What makes sequels so hard to pull off? The first thing is that you have to acknowledge that it’s a sequel and not simply a new entity. You do this by mixing in elements that are familiar to fans of the original. Scars accomplishes this by returning to some familiar elements from the history of these two planes. First are some of the mechanical and thematic throwbacks to the original visit to the plane of Mirrodin. First are the spellbombs. Spellbombs existed in Mirrodin in a very similar form to those in Scars. In both, they are one-cost artifacts that can be sacrificed for an effect and have the potential to draw you a card. There was one for each color, with the abilities providing some small boon in the appropriate area of the color pie. This time around, there has been a slight tweak to them. Compare Panic Spellbomb to its progenitor, Pyrite Spellbomb. In the original spellbombs, the sacrifice to draw a card was exclusive of the gained ability. You couldn’t have both. This time around, you have a slightly different option. Now, you can either sacrifice to gain an effect, or you can sacrifice to gain an effect and a card. This ensures that you always get to do whatever the spellbomb was intended to do, just perhaps a little more. I really like this change, as it not only makes more sense flavorwise (breaking a spellbomb sometimes draws you a card instead of blowing up to do something cool? I don’t get it), but it makes for a more interesting set of decisions in my mind.
Next up is equipment. Equipment is no longer exclusive to the world of Mirrodin, though it is the place it originated. What’s actually nostalgic about the equipment here is the callbacks to the equipment that were actually in the first set. You get Darksteel Axe, which is both a reference to darksteel and Bonesplitter. You also have Sword of Body and Mind to join the ranks of Sword of Fire and Ice and Sword of Light and Shadow. Little throwbacks here are like pop culture references for Magic players, and it makes the set even more attractive to some of the older players (like myself) that get the references.
The last major throwback that I want to mention is are Myrs. Myrs were originally kind of a minor player in the world, seemingly an undersupported “tribe” of sorts for artifacts. The most notable ones from the original set are the cycle of mana producers, such as Silver Myr, that have made the long trip through time to reappear in Scars. This time, though, they are joined by a bit more support than they originally were. There are a couple of seeming lords for the tribe, Myr Galvanizer and Myr Battlesphere, that provide them the extra support to push them into full-fledged tribe status. They have even picked up something new, the infect ability on Ichorclaw Myr, which brings me to my next point.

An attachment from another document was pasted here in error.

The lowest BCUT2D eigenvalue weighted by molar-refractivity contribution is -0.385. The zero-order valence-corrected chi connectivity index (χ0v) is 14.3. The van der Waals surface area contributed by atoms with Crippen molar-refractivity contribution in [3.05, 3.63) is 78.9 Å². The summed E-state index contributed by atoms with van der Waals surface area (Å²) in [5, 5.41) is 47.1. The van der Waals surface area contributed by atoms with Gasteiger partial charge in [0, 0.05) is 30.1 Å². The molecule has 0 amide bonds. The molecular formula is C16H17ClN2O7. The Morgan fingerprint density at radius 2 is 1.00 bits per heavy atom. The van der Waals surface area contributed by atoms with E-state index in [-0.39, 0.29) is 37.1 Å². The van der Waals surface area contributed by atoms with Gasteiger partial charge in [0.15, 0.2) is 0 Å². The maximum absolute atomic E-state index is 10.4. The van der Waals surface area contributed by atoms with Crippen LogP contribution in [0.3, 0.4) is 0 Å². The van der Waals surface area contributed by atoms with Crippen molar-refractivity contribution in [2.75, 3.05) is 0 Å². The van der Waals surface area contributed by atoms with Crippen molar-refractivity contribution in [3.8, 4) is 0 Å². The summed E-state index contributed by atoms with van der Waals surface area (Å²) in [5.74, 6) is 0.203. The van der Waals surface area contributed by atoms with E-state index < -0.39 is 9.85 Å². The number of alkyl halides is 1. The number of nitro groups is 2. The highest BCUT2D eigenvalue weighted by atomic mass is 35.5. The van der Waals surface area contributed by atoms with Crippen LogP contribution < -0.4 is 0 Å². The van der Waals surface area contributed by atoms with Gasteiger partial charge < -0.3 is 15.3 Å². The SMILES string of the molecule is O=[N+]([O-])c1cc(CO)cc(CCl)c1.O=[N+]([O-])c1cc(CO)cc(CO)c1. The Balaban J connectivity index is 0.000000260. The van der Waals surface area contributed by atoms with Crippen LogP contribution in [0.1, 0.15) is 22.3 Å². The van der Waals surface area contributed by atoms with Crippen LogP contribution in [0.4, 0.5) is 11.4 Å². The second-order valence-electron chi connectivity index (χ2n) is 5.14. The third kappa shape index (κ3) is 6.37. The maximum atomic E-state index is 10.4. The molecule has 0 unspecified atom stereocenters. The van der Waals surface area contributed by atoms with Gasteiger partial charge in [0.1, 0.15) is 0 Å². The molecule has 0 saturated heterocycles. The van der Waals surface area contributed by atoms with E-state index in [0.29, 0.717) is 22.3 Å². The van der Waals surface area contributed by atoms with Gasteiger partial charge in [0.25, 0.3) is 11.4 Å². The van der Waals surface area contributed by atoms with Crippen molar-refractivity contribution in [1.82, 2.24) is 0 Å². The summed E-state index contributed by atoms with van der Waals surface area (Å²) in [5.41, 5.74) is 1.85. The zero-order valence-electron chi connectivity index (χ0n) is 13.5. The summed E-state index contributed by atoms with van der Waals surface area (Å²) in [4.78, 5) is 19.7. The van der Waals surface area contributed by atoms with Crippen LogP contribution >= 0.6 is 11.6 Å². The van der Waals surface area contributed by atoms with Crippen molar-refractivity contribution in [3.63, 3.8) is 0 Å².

The last nostalgic throwback is the return of poison. Poison was the original alternative active win condition in Magic. In the past, it was never a terribly viable method to kill people as most creatures only gave a single counter and were so conservatively costed as to make them nearly unplayable. With the advent of infect, though, things have changed. Infect has strayed from the one per hit rule that most creatures used to follow. Now, you have the opportunity to put multiple counters on a turn at the cost of dealing actual damage to a player. This is a sacrifice that I can totally get behind. After all, if you have switched to a different method of killing your opponent, why would you care about a second? This is one of the reasons that infect draft decks have to be so linear in form. Who cares if your opponent is at ten life and five poison counters? You’ve got them at half dead twice when you should have been focusing on getting them to completely dead once! I have always been a huge fan of alternate win conditions, and poison is one that I am glad to see make a good, well supported comeback. Even better is that it works so well with the theme of Phyrexia, the invaders of the once pristine Mirrodin. That’s what Phyrexia does. It may kill you as a person, but a plane takes a little more work. Instead, it simply infects it, spreading corruption like a plague throughout the land until enough is corrupted that takeover isn’t necessary because it’s already complete (or compleat, depending on how you look at it).
These are perfect example of how drawing on nostalgia can make for good design of a sequel. By tugging on the memories, you are able to get and keep someone interested in something they may have otherwise either glossed over or at least appreciated considerably less. However, simple repetition does not a sequel make. Taking the same characters and having them run through the same shtick in a different setting is not a different movie, it’s the same movie with slight alterations. In order to create a true (and good ) sequel, steps must be taken to make sure that the nostalgic elements are faced with a different set of challenges than before. It is those challenges, the new elements of Scars of Mirrodin, that I’ll get into in detail next week. Until then, why don’t you guys let me know what your favorite and least favorite sequel are? I’m curious to see how many of them stick to my formula. Thanks for reading!